Maintaining an Oil and Gas Lease Beyond the Primary Term

In Hardin-Simmons Univ. v. Hunt Cimarron L.P., No. 07-15-00303-CV, 2017 Tex. App. LEXIS 6934 (Tex. App.-Amarillo July 25, 2017), the court evaluated the terms of an oil and gas lease to determine to what extent the oil and gas lease remained in effect, if at all, due to a lack of production in paying quantities.

In the late 1950s several producing wells were drilled on the leased premises, but production declined. In 1967, the leased premises was included in the Buckshot Unit, a 13,000 acre waterflood unit. In the 1990s, the leased premises fell out of the Buckshot Unit and the owners of entered a new lease that was subsequently assigned to United Oil and Gas (the “United Lease”). At the conclusion of the primary term of the oil and gas lease to United, the lease was released as to all of the leased premises, except for 700 acres, which lease was acquired by Hunt Cimarron LP (“Hunt”).

In 2006, lessors executed an oil and gas lease covering 4,960 acres of land in Cochran County, Texas to Hunt, including the 700 acres held by the United Lease. The 2006 Hunt lease provided for a primary term of five (5) years and included a retained acreage clause and a Pugh clause. The Pugh clause gave Hunt the right to maintain the lease by engaging in a “continuous development program” prior to the end of the primary term. The retained acreage clause gave Hunt the right to maintain the lease as to certain acreage and depths included in a “production unit.” The lease also contained a “reworking” clause that permitted Hunt to maintain the lease beyond the primary term by engaging in “reworking operations.” Under the terms of the lease, Hunt was required to file a written instrument releasing all non-productive acreage within 30 days of the expiration of the primary term.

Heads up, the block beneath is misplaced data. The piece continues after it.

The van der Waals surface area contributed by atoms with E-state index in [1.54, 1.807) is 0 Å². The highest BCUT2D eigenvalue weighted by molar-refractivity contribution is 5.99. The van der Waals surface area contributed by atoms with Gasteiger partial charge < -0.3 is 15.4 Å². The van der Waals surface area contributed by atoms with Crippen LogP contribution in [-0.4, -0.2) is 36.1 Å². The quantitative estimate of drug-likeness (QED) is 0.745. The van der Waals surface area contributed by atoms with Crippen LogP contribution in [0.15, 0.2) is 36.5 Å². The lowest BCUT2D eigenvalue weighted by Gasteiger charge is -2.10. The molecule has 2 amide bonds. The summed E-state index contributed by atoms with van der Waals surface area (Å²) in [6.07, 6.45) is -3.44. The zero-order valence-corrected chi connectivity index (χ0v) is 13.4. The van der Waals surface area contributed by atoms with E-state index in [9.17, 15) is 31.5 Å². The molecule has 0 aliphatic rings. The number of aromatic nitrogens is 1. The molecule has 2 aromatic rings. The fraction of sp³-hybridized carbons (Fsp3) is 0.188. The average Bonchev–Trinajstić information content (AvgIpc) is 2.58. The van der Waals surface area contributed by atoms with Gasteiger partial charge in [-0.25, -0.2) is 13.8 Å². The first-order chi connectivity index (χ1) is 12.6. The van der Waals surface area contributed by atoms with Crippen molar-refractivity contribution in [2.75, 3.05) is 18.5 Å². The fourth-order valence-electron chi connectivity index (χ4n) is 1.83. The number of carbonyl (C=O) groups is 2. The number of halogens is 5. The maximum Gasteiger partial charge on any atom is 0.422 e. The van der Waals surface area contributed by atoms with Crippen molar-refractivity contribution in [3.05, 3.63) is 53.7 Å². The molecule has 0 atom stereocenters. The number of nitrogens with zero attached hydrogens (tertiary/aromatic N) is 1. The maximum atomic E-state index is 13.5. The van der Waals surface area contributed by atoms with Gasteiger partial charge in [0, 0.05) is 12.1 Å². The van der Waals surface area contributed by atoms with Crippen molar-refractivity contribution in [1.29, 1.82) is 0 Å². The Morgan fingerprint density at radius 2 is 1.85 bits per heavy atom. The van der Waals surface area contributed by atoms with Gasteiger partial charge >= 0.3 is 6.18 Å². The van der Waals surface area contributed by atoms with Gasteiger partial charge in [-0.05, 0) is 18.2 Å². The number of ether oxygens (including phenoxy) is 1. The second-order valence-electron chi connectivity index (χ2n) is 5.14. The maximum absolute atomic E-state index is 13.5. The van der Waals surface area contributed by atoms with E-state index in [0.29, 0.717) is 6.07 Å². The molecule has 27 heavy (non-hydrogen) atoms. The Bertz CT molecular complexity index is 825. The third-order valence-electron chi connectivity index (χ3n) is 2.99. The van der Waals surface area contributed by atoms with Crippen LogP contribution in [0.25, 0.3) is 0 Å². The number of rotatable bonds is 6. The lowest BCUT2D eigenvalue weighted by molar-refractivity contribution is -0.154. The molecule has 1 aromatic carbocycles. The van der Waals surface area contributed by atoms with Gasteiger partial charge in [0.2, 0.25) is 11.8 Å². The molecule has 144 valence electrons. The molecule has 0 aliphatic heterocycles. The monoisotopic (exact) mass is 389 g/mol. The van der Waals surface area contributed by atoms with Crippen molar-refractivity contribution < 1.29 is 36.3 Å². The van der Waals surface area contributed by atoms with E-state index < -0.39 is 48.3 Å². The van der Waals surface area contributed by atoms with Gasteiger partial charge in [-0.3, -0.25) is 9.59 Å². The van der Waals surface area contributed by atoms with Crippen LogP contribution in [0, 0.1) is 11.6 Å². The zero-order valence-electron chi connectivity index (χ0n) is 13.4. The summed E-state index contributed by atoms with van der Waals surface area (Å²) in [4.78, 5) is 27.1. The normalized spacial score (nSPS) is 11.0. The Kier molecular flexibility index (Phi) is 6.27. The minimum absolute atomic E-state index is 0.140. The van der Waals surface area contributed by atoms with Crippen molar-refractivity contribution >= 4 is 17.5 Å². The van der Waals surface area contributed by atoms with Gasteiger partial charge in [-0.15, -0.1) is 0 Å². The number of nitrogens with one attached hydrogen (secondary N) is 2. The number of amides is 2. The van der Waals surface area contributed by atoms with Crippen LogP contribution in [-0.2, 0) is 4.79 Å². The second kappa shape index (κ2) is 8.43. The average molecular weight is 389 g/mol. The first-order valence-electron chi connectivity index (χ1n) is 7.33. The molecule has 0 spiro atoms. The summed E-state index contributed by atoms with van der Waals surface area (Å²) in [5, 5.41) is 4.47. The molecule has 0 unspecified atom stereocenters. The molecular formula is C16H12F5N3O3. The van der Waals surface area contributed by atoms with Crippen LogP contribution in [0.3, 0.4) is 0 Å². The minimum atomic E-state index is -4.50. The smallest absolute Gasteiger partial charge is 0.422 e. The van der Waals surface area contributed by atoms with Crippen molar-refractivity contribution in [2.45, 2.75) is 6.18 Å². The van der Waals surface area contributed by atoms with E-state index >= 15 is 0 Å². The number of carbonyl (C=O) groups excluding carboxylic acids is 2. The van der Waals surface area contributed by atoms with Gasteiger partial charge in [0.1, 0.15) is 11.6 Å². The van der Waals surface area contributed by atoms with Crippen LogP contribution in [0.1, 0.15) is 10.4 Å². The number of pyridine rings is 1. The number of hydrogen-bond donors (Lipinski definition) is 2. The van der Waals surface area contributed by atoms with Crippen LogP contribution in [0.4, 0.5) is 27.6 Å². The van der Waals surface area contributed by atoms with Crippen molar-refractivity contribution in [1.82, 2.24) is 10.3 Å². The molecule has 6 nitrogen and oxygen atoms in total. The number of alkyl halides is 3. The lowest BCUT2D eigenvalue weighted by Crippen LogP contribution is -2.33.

During the primary term of the lease, “Hunt did not commence drilling on any new wells, convert any of the legacy wells (wells that were in existence prior to execution of the subject lease) into injection wells, nor recomplete any of those legacy wells in a new production zone.” Id., at *12. In July 2011, just before the expiration of the primary term, Hunt began reworking operations on 10 legacy wells. Hardin-Simmons asserted that the lease should be released because the lease terminated due to non-production. Hunt, however, refused to sign a release, and argued the entire lease remained in force and effect due to the reworking clause.